4 Lethal Brand Mistakes That Destroy Businesses

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Brand Mistakes That Destroy Businesses

Okay, so you have a website which pulls in traffic. And, there is a logo, which, in itself, is pretty advanced. Yours is good-looking and alluring too, so you’re onto a winner. Wait there a minute; there is also a strong following online with excellent customer reviews. Plus, clients in the industry are also happy with your work.

So, why on earth are you still an SME and not a global business? The answer is the brand.

Although it seems as if everything is going smoothly, there are small errors which are lethal. If any of the following ring a bell, then it’s time to change up as soon as possible.

Social Media Restrictions

Today, almost half of the workforce isn’t allowed to log in to Facebook or Twitter. And, this isn’t a reference to their accounts but the corporate ones. Bosses hold a tight grip over passwords and only let “qualified” employees contribute to posts. In an industry where customers prefer one-to-one interaction with advisors, this is a massive mistake. Sure, people may not be on point all of the time, but there is training for those individuals. Think of social media in the same way as email – that also used to be controlled, but now it’s inclusive.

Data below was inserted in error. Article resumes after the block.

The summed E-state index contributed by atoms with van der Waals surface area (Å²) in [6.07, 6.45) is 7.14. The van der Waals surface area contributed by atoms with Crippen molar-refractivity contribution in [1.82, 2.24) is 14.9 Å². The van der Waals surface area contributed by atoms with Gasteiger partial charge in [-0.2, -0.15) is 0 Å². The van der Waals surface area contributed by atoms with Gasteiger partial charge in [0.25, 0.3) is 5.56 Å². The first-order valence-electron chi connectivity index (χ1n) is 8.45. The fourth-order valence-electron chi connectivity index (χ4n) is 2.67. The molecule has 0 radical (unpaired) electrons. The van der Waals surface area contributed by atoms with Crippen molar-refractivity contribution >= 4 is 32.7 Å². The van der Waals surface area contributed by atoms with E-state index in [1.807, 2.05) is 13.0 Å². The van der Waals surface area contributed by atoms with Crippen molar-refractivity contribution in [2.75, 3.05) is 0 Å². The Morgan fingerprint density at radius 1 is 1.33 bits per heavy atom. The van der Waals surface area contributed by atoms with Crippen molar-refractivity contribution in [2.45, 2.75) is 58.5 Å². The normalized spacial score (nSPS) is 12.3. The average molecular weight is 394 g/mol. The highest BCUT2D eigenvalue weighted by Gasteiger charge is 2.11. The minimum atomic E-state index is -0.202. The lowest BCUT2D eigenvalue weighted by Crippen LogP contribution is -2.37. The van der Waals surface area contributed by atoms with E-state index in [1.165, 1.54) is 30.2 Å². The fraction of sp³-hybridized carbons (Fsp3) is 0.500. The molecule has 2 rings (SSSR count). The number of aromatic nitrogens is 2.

Mediocre Digital Presence

You may look at your website and SEO and all the rest of it and see perfection, but bosses wear rose-tinted glasses. Big things always seem fine because they get the most attention. It’s the small features that go under the radar, and they make the biggest differences. A broken link, for example, or a 404 error page will result in a browser bouncing to a competitor. The right IT support can keep on top of your digital presence and iron out the kinks. Great online brands are thorough and focus on the fine print.

The Mirror Effect

“Look at them; they are killing it. Okay, we’ll copy their strategy and build our brand based on their success. What can go wrong?” The answer is a hell of a lot. Mirroring another business only means your brand doesn’t stand out from the crowd. It may work in the short-term yet it’s a race to the bottom. Even if the products are the same, there is no excuse when you look at fast-food giants with entirely separate brands. Focus on the thing which makes your brand unique and use it to attract customers and traffic.

You Don’t Own Me

Customers are in control of the brand. Yes, you are the one who makes the final decisions, but you’re not in the driving seat. Why? It’s because they will bounce if they don’t like the changes. Think about the ways companies have changed their packaging and it has impacted sales. Consumers have a connection with the old brand and don’t like change. There is nothing wrong with re-branding because it’s a necessary evolution. Yet, the company needs to consult their paying customers to maximize results.

Can you relate to any of the above? If so, how do you plan on changing?